- No named sources confirming the validity of the complaints or other facts in Gizmodo’s reporting — Again, where are Facebook employees? What about feedback from any of the companies supplying contractors; did they not hear complaints from contractors they placed? There aren’t any apparent attempts to contact them to find out, let alone anonymous confirmation from these contract companies. There are updates to the piece yesterday afternoon and this morning, including feedback from Vice President of Search at Facebook, Tom Stocky, which had been posted at Facebook. Something about the lack of direct or detailed feedback to Gizmodo seems off.
- Though named in the first of two articles, Facebook’s managing editor Benjamin Wagner does not appear to have been asked for comment. The May 3 piece quotes an unnamed Facebook spokesperson:
When asked about the trending news team and its future, a Facebook spokesperson said, “We don’t comment on rumor or speculation. As with all contractors, the trending review team contractors are fairly compensated and receive appropriate benefits.”
I’m disappointed that other news outlets picked up Gizmodo’s work without doing much analysis or followup. Reuters, for example, even parrots the same phrasing Gizmodo used, referring to the news curators as “Facebook workers” and not contract employees or contractors. Because of this ridiculous unquestioning regurgitation by outlets generally better than this, I felt compelled to write about my concerns.
And then there’s Gizmodo itself, which made a point of tweeting its report was trending on Facebook. Does Gizmodo have a beef with Facebook, too? Has it been curated out of Facebook’s news feed? Are these two pieces really about Facebook’s laundering of Gizmodo?
I don’t know; I can’t tell you because I don’t use Facebook. Not going to start now because of Gizmodo’s sketchy reporting on Facebook, of all things.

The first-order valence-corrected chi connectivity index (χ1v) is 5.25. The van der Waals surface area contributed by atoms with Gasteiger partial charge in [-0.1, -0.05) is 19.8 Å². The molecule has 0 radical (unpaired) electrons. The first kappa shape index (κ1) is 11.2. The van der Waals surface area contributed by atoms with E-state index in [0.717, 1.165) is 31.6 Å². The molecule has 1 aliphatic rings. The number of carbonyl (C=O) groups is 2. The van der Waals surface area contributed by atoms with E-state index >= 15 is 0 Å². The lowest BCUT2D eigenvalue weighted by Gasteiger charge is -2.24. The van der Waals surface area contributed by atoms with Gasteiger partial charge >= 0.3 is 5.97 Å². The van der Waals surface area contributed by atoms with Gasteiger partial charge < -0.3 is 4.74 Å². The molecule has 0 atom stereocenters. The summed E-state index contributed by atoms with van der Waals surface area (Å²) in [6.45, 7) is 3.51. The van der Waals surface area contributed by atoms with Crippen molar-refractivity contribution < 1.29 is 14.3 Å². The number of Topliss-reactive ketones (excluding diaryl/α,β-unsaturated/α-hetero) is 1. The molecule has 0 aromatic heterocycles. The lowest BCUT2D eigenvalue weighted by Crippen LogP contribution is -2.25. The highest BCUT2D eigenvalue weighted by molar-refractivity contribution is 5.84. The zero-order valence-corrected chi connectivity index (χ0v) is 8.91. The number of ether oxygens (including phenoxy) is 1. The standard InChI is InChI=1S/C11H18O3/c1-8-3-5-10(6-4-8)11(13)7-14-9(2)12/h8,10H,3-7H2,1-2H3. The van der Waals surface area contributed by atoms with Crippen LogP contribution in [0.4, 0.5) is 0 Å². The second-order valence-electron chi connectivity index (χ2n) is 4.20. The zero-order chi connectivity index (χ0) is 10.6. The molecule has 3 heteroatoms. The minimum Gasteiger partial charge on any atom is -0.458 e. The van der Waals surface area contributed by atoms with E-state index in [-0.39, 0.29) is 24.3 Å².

Just some odd bits read because today is as themeless as yesterday — lots of garbage out there.
- SAS Confidential: Unpacking @AcademicsSay, Part 1 (SAS blog) — This is just good fun and yet it’s an incredibly educational collection of insights into the creation of a popular microblog. Worth a read.
- Five Solomon Islands have sunk below sea level (CNN) — This climate change stuff isn’t bullshit. It’s affecting entire cultures with permanent displacement beginning now.
- FCC and FTC want security patches from wireless providers yesterday (CNET) — If not sooner. Maybe these patches would have been done already if these firms hadn’t needed to redirect resources to responding to USDOJ’s encroachment on encryption…
- Amazon’s new Video Direct goes after Google’s YouTube’s user-created videos (Investor’s Business Daily) — Amazon’s throwing out some monetary chum, too, offering to split a monthly pot of $1M among the creators of most popular videos. This could rock indie film distribution.
Skepticism: I haz it
As I read coverage about news reporting and social media leading up to the general election, I also keep in the back of my mind this Bloomberg report, How to Hack an Election:
As for Sepúlveda, his insight was to understand that voters trusted what they thought were spontaneous expressions of real people on social media more than they did experts on television and in newspapers. […] On the question of whether the U.S. presidential campaign is being tampered with, he is unequivocal. “I’m 100 percent sure it is,” he says.
Be more skeptical. See you tomorrow morning!